Understanding the Mill Levy

Property Taxation

Property taxes are one of the primary sources of income for local governments, counties, school districts, and other special districts like the newly created hospital district.

The county assessor establishes taxable values for most properties within the county and applies the appropriate tax rate to determine the amount of taxes due. This valuation is subject to final approval and certification by the State of Wyoming.

Mineral production is valued by state officials for ad valorem and severance tax purposes.

  • The Sublette County Commission has set the tax rate at the full 12 mills allowed by law.

  • A mill is $1 of revenue for every $1,000 of assessed valuation.

With minerals accounting for 92% of Sublette County's valuation, the commissioner's support for the 12 mill tax rate allows the county to capture this revenue stream while these natural resources are being extracted.

Minerals are taxed at a rate of 100 percent of fair market value, but are taxed only once – as they are extracted. The current year’s mineral valuation is based on mineral sales that occurred the previous calendar year (2021).


Wyoming statutes require all property to be valued at fair market value, except for agricultural land, which is valued by its productive capability.

The county assessor determines the fair market value for homes and property, and takes 9.5 percent of that value to determine the taxable or assessed value of residential homes and real property (11.5 percent for industrial property).

The taxable value is then multiplied by the appropriate mill levy, where each mill is equal to one-thousandth of the taxable value ($1 of revenue for every $1,000 of assessed value).

The County Assessor reports that since early 2020 there has been a migration of home buyers leaving city centers in favor of rural areas of the county, including Sublette County.

Sales from 2021 (and continuing in 2022), have caused a boom in the residential real estate market, with drastically rising sales prices and a demand that is exceeding supply.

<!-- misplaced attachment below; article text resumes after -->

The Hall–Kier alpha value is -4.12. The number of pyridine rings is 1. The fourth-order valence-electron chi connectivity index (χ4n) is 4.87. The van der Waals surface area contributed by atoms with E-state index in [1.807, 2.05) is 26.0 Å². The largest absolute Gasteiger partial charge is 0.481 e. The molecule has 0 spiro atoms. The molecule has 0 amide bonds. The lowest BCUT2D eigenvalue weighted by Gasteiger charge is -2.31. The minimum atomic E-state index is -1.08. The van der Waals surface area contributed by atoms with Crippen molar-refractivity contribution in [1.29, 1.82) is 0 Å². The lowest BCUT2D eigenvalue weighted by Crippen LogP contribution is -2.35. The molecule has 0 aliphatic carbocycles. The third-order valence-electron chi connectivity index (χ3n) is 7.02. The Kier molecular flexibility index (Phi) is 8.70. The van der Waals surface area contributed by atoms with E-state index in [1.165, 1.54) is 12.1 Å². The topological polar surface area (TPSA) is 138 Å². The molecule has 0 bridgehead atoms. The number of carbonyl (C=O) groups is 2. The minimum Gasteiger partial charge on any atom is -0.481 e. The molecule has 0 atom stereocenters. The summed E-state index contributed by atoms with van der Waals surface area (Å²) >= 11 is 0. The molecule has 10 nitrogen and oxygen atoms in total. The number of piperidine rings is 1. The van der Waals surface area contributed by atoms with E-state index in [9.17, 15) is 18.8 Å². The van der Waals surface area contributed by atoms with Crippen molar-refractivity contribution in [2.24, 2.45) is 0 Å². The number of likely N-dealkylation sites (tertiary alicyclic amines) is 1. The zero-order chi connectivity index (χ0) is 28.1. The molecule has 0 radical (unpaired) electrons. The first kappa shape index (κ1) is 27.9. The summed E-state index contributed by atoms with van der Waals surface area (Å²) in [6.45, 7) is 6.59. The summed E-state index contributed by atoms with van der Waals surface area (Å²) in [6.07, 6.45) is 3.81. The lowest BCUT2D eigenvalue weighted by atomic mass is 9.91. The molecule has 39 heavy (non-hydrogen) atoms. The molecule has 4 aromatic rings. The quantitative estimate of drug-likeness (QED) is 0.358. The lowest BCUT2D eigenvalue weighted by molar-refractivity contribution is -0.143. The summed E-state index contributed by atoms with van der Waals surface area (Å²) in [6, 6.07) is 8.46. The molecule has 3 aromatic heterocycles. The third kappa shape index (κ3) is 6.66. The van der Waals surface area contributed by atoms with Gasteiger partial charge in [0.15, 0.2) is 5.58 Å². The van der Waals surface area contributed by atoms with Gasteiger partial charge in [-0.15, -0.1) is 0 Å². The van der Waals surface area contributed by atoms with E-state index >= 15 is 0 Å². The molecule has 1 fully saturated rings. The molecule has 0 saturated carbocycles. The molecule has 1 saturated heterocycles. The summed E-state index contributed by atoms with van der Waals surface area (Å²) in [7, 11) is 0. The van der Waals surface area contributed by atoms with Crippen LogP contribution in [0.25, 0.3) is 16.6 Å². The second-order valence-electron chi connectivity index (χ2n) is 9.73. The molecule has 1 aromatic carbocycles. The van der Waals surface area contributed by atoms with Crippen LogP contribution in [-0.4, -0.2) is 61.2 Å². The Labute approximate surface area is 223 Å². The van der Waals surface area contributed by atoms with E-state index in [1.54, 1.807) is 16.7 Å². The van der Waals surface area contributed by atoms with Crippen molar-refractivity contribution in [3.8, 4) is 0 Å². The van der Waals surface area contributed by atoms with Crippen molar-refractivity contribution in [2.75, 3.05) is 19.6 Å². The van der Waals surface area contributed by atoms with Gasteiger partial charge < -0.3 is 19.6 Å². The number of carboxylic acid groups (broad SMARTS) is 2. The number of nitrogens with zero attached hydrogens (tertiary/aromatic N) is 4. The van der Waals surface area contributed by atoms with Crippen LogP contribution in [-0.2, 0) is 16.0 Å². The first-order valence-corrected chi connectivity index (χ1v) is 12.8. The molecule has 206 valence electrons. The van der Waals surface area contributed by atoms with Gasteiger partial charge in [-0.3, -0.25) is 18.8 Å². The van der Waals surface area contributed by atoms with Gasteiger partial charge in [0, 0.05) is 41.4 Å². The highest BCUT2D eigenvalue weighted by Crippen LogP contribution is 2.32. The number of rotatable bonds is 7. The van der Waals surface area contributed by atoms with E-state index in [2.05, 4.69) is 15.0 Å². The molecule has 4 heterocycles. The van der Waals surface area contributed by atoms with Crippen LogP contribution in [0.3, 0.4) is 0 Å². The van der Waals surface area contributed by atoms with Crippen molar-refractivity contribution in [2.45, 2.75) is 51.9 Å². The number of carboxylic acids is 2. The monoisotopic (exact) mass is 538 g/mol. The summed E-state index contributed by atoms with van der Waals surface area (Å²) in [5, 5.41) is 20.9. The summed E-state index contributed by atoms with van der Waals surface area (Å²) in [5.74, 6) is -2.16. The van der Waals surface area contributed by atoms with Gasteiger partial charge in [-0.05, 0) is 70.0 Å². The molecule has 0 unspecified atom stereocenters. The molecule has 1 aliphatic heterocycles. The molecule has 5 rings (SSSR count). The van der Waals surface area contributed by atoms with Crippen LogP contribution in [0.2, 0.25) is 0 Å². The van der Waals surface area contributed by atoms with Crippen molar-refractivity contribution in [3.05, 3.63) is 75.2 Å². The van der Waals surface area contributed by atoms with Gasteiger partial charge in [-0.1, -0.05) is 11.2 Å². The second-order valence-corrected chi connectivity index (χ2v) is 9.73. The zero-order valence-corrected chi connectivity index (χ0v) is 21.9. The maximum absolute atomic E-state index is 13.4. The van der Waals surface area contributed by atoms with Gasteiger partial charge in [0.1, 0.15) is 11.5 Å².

Home sales in Sublette County in 2021 increased 22% from the year prior, and residential vacant land sales increased 122% from 2020.

A home with a fair market value of $200,000 would have a taxable value of $19,000 (based on the 9.5 percent residential assessment rate). An assessment of 61 mills on this home (the average mill levy in Sublette County) would result in a tax of $1,159.

(200,000 X .095 X 61) divided by 1000.

Because the assessed value of property is based on very high sales prices of comparable properties that sold in the last year, property owners can expect increases in their assessed values and resulting tax bills.

Although the county taxes 12 mills for county government, property tax notices includes tax rates ranging from 59 to 67 mills, depending upon where the property is located in the county. (Municipal residents are taxed an additional 8 mills.)

A variety of special tax districts in the county impose additional taxation upon property owners in those districts.

These special tax districts range from cemetery districts to road improvement districts in areas where property owners vote to approve these taxes on themselves.

About 73% of your total property tax is used to fund the state's educational system. (The tax is collected here at the local level, but the revenue is remitted to the state for redistribution.) Another 19% of your property tax funds the operations of county government, while the balance goes to special districts.